Mexican self-defense members turn themselves in

Mexican self-defense members turn themselves in

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MORELIA, Mexico (AP) — The leaders of two rural vigilante groups and 35 of their members have surrendered to authorities following a clash that left 11 dead in the western state of Michoacan, a federal official said Tuesday.

Luis Antonio Torres, better known as "Simon the American" because he grew up in the U.S., and nine of his followers surrendered on Tuesday, three days after his rival, Hipolito Mora, turned himself in. Mora's son had been among the people killed in a Dec. 16 shootout between the two groups at a roadblock near La Ruana, a remote mountain town about 160 miles (300 kilometers) west of Morelia, the state capital.

Federal security commissioner in Michoacan, Alfredo Castillo, said 37 people were in custody and authorities had identified another 19 who they hoped would also surrender.

What sparked the shootout was unclear, with each side blaming the other. Castillo said it stemmed from "animosity and conflicts between self-defense groups."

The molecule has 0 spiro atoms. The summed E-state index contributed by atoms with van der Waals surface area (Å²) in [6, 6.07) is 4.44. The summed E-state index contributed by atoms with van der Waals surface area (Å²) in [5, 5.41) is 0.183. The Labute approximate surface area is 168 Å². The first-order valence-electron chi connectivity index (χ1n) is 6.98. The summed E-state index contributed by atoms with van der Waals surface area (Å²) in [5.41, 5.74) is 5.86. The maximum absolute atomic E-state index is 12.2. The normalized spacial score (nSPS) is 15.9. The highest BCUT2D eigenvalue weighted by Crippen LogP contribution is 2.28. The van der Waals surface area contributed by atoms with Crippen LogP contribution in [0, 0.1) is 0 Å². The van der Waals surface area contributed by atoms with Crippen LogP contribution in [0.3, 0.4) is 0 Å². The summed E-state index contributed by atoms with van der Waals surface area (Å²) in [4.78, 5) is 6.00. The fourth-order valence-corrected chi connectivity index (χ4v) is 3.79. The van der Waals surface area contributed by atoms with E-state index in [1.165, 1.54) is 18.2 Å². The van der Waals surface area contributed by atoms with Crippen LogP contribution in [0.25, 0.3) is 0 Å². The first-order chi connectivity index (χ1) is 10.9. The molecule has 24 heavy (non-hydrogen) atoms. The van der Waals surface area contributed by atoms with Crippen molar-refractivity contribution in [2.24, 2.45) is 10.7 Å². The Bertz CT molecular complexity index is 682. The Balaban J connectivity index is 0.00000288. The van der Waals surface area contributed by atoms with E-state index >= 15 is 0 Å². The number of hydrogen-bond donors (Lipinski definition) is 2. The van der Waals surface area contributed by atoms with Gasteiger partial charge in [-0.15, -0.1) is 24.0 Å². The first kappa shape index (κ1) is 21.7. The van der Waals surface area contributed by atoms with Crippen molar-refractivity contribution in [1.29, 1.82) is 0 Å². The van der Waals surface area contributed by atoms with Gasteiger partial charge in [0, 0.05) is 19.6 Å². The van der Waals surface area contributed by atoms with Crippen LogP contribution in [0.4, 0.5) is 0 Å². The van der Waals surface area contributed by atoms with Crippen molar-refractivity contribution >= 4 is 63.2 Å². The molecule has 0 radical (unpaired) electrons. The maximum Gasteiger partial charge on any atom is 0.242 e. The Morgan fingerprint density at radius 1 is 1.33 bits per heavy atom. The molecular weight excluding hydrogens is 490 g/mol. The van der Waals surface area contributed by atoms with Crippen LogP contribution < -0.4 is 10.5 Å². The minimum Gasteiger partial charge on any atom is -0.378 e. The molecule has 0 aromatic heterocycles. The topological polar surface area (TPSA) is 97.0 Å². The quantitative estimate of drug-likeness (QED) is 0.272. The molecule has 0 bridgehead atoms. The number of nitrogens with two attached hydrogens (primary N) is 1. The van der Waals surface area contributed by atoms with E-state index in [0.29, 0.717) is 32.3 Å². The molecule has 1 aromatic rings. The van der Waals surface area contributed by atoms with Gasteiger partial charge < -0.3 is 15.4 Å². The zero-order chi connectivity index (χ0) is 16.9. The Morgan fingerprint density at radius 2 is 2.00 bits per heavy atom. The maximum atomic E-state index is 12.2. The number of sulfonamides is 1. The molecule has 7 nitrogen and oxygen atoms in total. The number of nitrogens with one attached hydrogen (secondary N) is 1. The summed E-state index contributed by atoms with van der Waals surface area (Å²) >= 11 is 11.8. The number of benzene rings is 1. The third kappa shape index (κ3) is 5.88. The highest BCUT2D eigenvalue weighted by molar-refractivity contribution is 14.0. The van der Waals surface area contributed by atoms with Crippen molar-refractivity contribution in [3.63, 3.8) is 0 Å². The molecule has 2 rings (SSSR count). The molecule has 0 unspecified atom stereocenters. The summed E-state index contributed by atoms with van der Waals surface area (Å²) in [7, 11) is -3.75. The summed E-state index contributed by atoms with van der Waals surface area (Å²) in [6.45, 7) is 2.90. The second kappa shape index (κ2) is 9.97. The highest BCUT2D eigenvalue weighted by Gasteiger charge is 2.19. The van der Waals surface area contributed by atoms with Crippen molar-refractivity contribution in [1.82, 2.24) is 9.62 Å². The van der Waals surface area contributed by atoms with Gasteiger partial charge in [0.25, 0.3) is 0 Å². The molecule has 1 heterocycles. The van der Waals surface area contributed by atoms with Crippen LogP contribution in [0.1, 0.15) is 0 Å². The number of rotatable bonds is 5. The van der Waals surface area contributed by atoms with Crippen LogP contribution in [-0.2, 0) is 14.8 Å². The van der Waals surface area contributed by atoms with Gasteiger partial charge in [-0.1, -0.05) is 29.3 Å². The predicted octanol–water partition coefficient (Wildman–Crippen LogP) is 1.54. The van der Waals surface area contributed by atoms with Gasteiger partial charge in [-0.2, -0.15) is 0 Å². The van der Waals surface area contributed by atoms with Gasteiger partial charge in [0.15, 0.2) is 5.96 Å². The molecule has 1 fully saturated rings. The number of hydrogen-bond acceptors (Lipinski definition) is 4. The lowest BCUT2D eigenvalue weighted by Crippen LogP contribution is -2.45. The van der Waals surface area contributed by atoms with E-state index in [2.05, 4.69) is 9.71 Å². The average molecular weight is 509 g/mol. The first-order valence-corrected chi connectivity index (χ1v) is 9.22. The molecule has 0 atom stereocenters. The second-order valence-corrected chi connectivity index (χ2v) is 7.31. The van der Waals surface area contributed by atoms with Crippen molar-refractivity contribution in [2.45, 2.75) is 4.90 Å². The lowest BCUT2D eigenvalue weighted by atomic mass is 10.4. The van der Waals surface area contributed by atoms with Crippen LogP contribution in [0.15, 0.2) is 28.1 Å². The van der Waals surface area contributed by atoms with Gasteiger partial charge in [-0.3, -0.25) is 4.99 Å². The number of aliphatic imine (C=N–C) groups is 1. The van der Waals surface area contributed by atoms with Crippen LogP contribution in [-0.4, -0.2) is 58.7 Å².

The vigilante groups emerged in 2013, as farmers and ranchers took up shotguns and hunting rifles to push back against organized gangs exerting control in the region, specifically the Knights Templar cartel.

In May, some members of the vigilante groups agreed to become part of an official rural police force that received guns, uniforms and pay from the government.

Since the shootout, Mexican military and federal police have assumed security responsibilities in several municipalities, replacing the rural police.

The detention of Mora marks his second arrest. In March, he was held on suspicion of murder, but later released without facing charges.


Associated Press writer Alberto Arce in Mexico City contributed to this report.

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